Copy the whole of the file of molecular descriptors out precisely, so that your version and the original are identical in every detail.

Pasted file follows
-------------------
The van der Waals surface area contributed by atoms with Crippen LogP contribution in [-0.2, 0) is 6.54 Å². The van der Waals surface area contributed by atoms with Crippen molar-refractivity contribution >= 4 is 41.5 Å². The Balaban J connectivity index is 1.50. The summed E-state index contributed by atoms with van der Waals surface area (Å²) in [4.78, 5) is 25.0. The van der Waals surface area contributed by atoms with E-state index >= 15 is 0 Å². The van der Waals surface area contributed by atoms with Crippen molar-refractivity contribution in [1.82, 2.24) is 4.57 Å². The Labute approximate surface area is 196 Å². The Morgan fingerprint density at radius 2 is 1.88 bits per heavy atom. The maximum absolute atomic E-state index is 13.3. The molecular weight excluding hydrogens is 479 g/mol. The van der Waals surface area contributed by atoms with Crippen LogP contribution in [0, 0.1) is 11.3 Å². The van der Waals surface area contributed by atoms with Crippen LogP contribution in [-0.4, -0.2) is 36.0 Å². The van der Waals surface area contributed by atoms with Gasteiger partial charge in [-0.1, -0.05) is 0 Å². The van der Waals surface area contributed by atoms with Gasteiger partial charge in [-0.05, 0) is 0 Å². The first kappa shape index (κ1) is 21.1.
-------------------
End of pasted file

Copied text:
The van der Waals surface area contributed by atoms with Crippen LogP contribution in [-0.2, 0) is 6.54 Å². The van der Waals surface area contributed by atoms with Crippen molar-refractivity contribution >= 4 is 41.5 Å². The Balaban J connectivity index is 1.50. The summed E-state index contributed by atoms with van der Waals surface area (Å²) in [4.78, 5) is 25.0. The van der Waals surface area contributed by atoms with E-state index >= 15 is 0 Å². The van der Waals surface area contributed by atoms with Crippen molar-refractivity contribution in [1.82, 2.24) is 4.57 Å². The Labute approximate surface area is 196 Å². The Morgan fingerprint density at radius 2 is 1.88 bits per heavy atom. The maximum absolute atomic E-state index is 13.3. The molecular weight excluding hydrogens is 479 g/mol. The van der Waals surface area contributed by atoms with Crippen LogP contribution in [0, 0.1) is 11.3 Å². The van der Waals surface area contributed by atoms with Crippen LogP contribution in [-0.4, -0.2) is 36.0 Å². The van der Waals surface area contributed by atoms with Gasteiger partial charge in [-0.1, -0.05) is 0 Å². The van der Waals surface area contributed by atoms with Gasteiger partial charge in [-0.05, 0) is 0 Å². The first kappa shape index (κ1) is 21.1.